DNV embarks on hydrogen blending feasibility study26 March 2024

?DNV hydrogen blending feasibility

DNV is carrying out feasibility studies for Enbridge and FortisBC Energy to determine the percentage of hydrogen that can be safely transported through natural gas pipeline infrastructure.

The two studies include Enbridge’s transmission system and FortisBC’s distribution system, both located in British Columbia, Canada.

These studies will be used to develop the codes and standards required to safely transport hydrogen as the first step in forming a sustainable commercial hydrogen market.

Individual studies will be undertaken for both sets of assets, recognising the components and systems in place. Collectively, the studies will build a knowledge base to establish the safety, technical, and economic requirements needed to identify and introduce the best and safest hydrogen concentration levels for the system. The entire gas supply value chain will be examined, from hydrogen injection points to end-user delivery points on the pipeline systems.

“Blending clean hydrogen with natural gas is a key step in the energy transition, and the work DNV is undertaking for Enbridge and FortisBC will help to decarbonise the energy supply in British Columbia and provide a framework for future hydrogen blending projects globally,” said Richard S. Barnes, region president, Energy Systems North America at DNV.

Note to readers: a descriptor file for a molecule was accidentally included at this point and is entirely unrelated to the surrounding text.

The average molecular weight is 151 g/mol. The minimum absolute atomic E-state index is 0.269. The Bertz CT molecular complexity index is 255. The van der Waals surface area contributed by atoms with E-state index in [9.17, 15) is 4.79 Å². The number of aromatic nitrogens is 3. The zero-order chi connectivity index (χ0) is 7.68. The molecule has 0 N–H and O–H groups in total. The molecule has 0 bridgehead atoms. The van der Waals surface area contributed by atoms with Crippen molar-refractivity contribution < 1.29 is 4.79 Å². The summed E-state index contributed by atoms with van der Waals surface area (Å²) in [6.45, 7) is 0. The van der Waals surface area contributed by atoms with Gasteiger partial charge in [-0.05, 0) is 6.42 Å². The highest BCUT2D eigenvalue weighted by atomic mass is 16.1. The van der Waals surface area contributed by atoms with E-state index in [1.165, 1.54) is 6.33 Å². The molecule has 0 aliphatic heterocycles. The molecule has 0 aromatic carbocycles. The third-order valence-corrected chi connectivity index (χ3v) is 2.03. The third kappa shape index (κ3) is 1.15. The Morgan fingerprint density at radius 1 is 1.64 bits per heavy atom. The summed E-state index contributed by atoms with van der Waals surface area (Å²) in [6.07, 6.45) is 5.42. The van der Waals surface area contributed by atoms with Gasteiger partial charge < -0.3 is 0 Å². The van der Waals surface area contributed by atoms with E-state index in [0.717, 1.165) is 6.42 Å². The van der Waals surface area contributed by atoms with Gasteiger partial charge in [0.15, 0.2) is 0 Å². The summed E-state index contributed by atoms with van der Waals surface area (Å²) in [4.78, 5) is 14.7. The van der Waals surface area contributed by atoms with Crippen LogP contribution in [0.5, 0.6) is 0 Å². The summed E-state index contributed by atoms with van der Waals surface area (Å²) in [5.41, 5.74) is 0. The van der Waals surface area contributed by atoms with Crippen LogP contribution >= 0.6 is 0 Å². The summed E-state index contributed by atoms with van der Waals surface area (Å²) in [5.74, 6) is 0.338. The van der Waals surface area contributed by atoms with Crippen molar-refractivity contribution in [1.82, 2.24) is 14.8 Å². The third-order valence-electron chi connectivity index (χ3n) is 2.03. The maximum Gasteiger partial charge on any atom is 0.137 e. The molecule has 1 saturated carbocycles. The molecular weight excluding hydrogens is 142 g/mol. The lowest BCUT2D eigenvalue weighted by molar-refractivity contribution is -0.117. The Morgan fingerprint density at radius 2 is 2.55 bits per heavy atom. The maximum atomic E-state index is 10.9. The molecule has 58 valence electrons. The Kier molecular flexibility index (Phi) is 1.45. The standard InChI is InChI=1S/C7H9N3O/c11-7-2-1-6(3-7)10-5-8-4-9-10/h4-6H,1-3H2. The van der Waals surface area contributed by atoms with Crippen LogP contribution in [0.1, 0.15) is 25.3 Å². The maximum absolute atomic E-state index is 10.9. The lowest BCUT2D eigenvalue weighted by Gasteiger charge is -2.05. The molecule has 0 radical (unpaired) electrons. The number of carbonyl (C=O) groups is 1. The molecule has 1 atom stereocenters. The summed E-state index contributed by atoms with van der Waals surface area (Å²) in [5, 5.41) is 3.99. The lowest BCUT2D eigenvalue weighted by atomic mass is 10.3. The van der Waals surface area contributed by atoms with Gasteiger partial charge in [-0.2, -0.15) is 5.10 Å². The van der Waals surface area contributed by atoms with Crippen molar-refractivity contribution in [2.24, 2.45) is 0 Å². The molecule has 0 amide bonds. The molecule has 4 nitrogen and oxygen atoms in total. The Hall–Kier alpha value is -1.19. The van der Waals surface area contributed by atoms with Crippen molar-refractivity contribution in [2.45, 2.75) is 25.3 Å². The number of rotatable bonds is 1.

When injected into the natural gas grid or distributed into new or converted infrastructure, hydrogen can be a renewable and low-carbon fuel to reduce greenhouse gas emissions and develop a low carbon-energy economy.

“At Enbridge, we are working hard to reduce our greenhouse gas emissions and the carbon intensity of the energy we transport," said Cynthia Hansen, Enbridge executive vice president and president, gas transmission and midstream. "One way we're doing this is by using our existing energy infrastructure to transport low-carbon forms of energy such as hydrogen. This important study will play a critical role in determining how existing energy infrastructure can be used to transport hydrogen and how we can continue to work to advance the energy transition.”

“FortisBC recognises that we have a critical role to play in helping our customers reduce greenhouse gas emissions by providing new energy options that can be delivered safely and reliably through our existing gas system. Our long-term vision is to have hydrogen be part of our renewable and low-carbon gas supply, and collaboration with industry and government in research such as this is a pivotal step toward finding the safest way of making that vision a reality,” said Roger Dall'Antonia, president and CEO, FortisBC.

Operations Engineer

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